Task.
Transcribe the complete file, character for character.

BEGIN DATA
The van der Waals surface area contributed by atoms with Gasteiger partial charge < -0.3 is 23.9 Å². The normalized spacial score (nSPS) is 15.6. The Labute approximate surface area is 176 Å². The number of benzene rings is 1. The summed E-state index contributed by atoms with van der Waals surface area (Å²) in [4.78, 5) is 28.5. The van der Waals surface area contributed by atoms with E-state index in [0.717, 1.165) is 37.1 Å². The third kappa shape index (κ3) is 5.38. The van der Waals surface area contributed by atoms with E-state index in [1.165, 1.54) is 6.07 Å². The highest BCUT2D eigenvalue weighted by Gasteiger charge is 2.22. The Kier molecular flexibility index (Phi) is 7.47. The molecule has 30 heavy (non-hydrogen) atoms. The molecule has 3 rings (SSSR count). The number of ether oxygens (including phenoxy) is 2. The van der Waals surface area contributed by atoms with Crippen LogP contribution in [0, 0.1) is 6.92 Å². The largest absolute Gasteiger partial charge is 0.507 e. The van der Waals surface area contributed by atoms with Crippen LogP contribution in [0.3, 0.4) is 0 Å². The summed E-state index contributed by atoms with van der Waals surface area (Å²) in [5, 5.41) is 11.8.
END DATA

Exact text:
The van der Waals surface area contributed by atoms with Gasteiger partial charge < -0.3 is 23.9 Å². The normalized spacial score (nSPS) is 15.6. The Labute approximate surface area is 176 Å². The number of benzene rings is 1. The summed E-state index contributed by atoms with van der Waals surface area (Å²) in [4.78, 5) is 28.5. The van der Waals surface area contributed by atoms with E-state index in [0.717, 1.165) is 37.1 Å². The third kappa shape index (κ3) is 5.38. The van der Waals surface area contributed by atoms with E-state index in [1.165, 1.54) is 6.07 Å². The highest BCUT2D eigenvalue weighted by Gasteiger charge is 2.22. The Kier molecular flexibility index (Phi) is 7.47. The molecule has 30 heavy (non-hydrogen) atoms. The molecule has 3 rings (SSSR count). The number of ether oxygens (including phenoxy) is 2. The van der Waals surface area contributed by atoms with Crippen LogP contribution in [0, 0.1) is 6.92 Å². The largest absolute Gasteiger partial charge is 0.507 e. The van der Waals surface area contributed by atoms with Crippen LogP contribution in [0.3, 0.4) is 0 Å². The summed E-state index contributed by atoms with van der Waals surface area (Å²) in [5, 5.41) is 11.8.